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FDA Unveils Biosimilars Guidance 30

ananyo writes "The U.S. Food and Drug Administration has released its long-anticipated draft guidance for drug makers interested in making generic forms of biological drugs such as enzymes and antibodies. The move could open the door for cheaper versions of some of medicine's most expensive drugs, but it is still unclear how many companies will be willing to tackle the challenges and uncertainties of making 'biosimilar' drugs. Copying biological molecules is a stickier proposition than making ordinary generic medicines because proteins are typically much larger and more complex than small molecule drugs. They are also often produced in cell cultures, and even small variations in how the cells are grown can change the properties of the protein produced."
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FDA Unveils Biosimilars Guidance

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  • by TWX ( 665546 ) on Friday February 10, 2012 @10:00PM (#39002647)

    I'm confident that even with expensive and difficult processes it'll still happen. Look at some of the treatments for Chron's Disease- there's a med that a friend of mine uses that's massively complex and extremely expensive, but allows her to essentially live a normal life. It's thousands of dollars a month, so something half the price could still be very profitable if it still works properly.

    Certainly a lot of generics manufacturers might avoid the more complex drugs, but plenty will take a look, and possibly new companies will get in on the act too.

    • by Anonymous Coward

      Have a look at filgrastim, and the epoetins - there are already some biosimilars on the market, or at least there are in the UK. Interestingly, the original filgrastim (from Amgen) is the cheapest of all of the options in the UK (there are alternatives from Teva, Sandoz, Ratiopharm and Hospira). However, this is actually because the presence of multiple biosimilars has brought the price of all of the options down - when there were only two biosimilars, in 2010, one of the biosimilars was the cheapest option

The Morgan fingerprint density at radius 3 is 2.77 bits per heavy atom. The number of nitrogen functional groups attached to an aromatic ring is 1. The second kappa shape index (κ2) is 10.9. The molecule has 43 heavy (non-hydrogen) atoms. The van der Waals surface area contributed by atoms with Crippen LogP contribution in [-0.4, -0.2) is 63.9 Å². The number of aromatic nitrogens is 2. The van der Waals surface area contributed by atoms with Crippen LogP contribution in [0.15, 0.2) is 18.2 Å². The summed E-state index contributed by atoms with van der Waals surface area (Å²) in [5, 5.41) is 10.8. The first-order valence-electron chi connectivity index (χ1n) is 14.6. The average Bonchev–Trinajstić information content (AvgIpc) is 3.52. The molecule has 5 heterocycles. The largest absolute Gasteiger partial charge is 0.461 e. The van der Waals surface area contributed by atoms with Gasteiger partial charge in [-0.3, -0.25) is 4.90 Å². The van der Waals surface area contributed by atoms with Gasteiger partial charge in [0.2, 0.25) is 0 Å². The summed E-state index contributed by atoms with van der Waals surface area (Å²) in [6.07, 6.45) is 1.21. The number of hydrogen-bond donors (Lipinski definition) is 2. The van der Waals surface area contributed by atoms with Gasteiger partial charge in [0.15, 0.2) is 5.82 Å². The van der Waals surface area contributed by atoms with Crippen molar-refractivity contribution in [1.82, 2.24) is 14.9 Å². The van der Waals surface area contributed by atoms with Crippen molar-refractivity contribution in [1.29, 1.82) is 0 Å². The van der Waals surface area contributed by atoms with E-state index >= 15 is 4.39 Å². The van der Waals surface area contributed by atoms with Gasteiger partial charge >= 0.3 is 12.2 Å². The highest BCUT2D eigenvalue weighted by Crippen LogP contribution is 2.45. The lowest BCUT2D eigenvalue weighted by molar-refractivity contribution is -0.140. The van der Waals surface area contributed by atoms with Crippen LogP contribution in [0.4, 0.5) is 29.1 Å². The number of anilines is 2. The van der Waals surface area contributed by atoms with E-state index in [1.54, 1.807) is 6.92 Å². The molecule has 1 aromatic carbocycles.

• by Anonymous Coward

      Interesting example since there is a drug used off label that is very cheap LDN (low dose naltraxone) that the NIH studied and treats Chron's very well. It has been around since the 60's and was used to treat opiate addiction in higher doses. I hope this info helps your friend.

      • by Anonymous Coward

        Naltraxone is not a adalimumab substitute and causes liver damage. Adalimumbb (Humira) is a Tumor Necrosis Factor blocker. Adalimumab is a "biologic", Naltraxone is a small molecule drug.

        • by Anonymous Coward

          This is good news for me.
          I was on Humira for over a year for my psoriatic arthritis. I went from being barely able to walk to pain free in 36 hours after my first shot. It's about $1500 a month for the drug but it was so worth it. Unfortunatly my overactive immune system decided to go after the Humira so it doesn't work anymore. I guess it's time to try Enbrel, which works on the receptors instead of the protien. As it is now I'm taking over a gram a day of Nalprelan just to manage pain and swelling an

    • by TheLink ( 130905 )
      If I had Crohn's Disease and the cheap stuff didn't work well, and they suggest kilobux per month treatment, I'd seriously consider fecal/stool transplants.
  • Seems to me... (Score:2, Interesting)

    by jamstar7 ( 694492 )
    If you want biological molecules for drugs, the last thing you want to do is try to synthesise them Why not just open up yeast to genetic engineering and have the modified yeast create your molecules by the ton? Once you have the research and modifications done, you can grow those yeasts for pennies.
    • Re:Seems to me... (Score:5, Informative)

      by jonwil ( 467024 ) on Friday February 10, 2012 @10:46PM (#39002787)

      If you read the summary, it says they are already producing these molecules via cell cultures.